From physician interest to hospital purchase

Healthcare purchasing is changing in a complex way. Although most medical device sales opportunities still start with creating demand at the physician or end user, they must now go through many barriers before a hospital purchase order is issued. More and more CEO’s and CFO’s are included in the final purchase decision as hospitals move away from private practice to hospital employed physicians. This is usually done to help control costs. I met with a hospital CFO to discuss the purchasing decision flow and rational. This article will discuss the purchasing decision flow broken into five steps.

Demand from Surgeon Level: The surgeon must show significant demand and interest in a medical device product or service. They are required to reach out to the OR manager, supply chain, and/or service line director requesting a trail or new product.

Interest from OR Manager/Service Line Director: After receiving the request from the Surgeon the manager will review the information and decide if the hospital is interested in learning more about the product. Very often this step will require an evaluation from the Value Analysis `Committee (VAC). This committee will decide if the product or service has value. Value is usually decided by improved healthcare to patient, cost benefit, both, or a new product that will bring more patients to the hospital.

Supply Chain: If the product makes it through the first two steps you will need to meet with supply chain. Supply chain check if your product is part of the hospitals group purchasing organization (GPO). GPOs are companies that group together supplies to offer hospitals better pricing. Hospitals are encouraged to only order from their GPO affiliated vendors. Some GPOs will penalize hospitals if they use vendors not affiliated. (It is best to do your GPO research before) Supply chain will coordinate new product numbers and ordering. Supply chain will also look at costs and competitive product costs. Sometimes supply chain will issue a request for pricing (RFP) that will allow you to submit your best pricing. In a competitive situation this is usually done closed bid.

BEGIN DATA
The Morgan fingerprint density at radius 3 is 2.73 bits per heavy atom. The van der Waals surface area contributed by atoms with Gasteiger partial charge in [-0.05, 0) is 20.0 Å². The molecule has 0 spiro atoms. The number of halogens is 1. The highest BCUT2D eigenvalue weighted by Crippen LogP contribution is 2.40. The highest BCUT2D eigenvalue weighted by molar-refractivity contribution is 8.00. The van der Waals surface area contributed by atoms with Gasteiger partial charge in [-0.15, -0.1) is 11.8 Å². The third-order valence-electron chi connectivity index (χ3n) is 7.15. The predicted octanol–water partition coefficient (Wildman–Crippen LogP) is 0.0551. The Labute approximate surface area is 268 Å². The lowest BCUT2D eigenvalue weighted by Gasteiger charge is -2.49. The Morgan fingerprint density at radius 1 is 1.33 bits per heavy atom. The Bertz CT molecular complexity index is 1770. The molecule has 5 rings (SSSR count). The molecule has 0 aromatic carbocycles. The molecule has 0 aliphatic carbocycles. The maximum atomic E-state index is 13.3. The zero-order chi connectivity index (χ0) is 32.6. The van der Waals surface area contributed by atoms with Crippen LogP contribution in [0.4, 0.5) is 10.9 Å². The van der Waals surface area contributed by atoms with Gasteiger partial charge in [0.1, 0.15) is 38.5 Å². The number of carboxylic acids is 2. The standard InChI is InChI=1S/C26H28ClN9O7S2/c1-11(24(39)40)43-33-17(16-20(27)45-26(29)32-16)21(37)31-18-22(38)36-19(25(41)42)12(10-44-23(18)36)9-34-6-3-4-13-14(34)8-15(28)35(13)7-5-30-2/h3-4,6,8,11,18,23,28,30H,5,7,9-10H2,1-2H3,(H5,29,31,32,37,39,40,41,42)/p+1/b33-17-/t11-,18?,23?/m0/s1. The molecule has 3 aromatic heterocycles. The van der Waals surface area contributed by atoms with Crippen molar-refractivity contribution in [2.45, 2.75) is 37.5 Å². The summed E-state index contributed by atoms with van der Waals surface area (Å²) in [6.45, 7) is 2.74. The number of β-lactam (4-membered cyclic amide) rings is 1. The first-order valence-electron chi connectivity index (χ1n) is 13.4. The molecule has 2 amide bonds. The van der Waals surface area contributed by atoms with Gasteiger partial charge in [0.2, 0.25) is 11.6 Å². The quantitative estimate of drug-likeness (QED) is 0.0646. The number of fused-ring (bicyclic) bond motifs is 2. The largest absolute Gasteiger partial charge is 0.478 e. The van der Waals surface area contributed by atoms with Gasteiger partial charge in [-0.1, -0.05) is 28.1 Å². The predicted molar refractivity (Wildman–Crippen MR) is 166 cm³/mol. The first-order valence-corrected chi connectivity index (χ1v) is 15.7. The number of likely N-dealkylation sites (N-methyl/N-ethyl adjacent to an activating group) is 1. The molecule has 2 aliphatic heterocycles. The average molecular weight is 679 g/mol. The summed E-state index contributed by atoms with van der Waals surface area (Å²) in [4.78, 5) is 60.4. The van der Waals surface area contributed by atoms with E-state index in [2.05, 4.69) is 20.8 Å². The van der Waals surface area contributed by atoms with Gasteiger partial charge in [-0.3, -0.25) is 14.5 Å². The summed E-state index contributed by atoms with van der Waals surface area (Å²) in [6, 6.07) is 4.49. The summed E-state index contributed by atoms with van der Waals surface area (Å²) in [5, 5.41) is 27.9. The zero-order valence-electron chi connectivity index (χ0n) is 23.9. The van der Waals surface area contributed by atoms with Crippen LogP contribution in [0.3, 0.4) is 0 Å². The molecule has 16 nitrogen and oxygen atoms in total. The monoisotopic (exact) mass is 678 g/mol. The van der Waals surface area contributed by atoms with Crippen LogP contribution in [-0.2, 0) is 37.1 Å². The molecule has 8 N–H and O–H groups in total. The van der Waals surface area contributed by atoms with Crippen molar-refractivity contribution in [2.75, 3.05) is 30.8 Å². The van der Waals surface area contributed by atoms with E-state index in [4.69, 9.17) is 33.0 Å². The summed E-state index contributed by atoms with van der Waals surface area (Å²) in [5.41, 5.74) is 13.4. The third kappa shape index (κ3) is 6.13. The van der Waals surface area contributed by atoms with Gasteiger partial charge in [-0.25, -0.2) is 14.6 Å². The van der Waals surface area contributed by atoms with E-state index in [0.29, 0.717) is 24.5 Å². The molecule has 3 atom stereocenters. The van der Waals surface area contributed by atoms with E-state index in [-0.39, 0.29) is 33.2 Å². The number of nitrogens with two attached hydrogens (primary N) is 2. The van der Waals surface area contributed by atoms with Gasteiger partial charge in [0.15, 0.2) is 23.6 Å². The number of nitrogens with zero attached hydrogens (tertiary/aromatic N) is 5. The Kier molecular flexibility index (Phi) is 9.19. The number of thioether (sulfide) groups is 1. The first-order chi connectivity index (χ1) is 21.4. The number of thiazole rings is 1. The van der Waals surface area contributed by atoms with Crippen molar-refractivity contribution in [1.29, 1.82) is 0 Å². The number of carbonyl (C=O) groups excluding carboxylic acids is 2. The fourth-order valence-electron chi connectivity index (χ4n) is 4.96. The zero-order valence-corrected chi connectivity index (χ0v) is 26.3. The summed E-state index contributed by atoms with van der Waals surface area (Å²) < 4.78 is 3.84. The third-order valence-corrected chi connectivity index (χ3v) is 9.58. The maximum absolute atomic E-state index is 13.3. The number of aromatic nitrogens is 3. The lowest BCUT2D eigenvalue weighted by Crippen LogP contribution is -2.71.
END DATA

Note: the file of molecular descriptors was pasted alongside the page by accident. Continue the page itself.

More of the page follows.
Trial: Each product is usually put into a trial period. This period can range from days to months. The hospital will monitor the new product based on surgeon preference, patient outcome, medical representatives service, and price.

Final Decision: If your product is a larger purchase price item, it will then go to the CEO/CFO to decide if the purchase can be justified. How does the CFO make this decision? This decision usually varies from hospital to hospital. Usually the CFO/CEO will decide based on the following: Does it improve patient care or reduce complications? Are there funds available to purchase? Is this a must have product or service requested by the physicians?

As a medical device representative it is your job to create a clear product value for each of the five levels of decision making.


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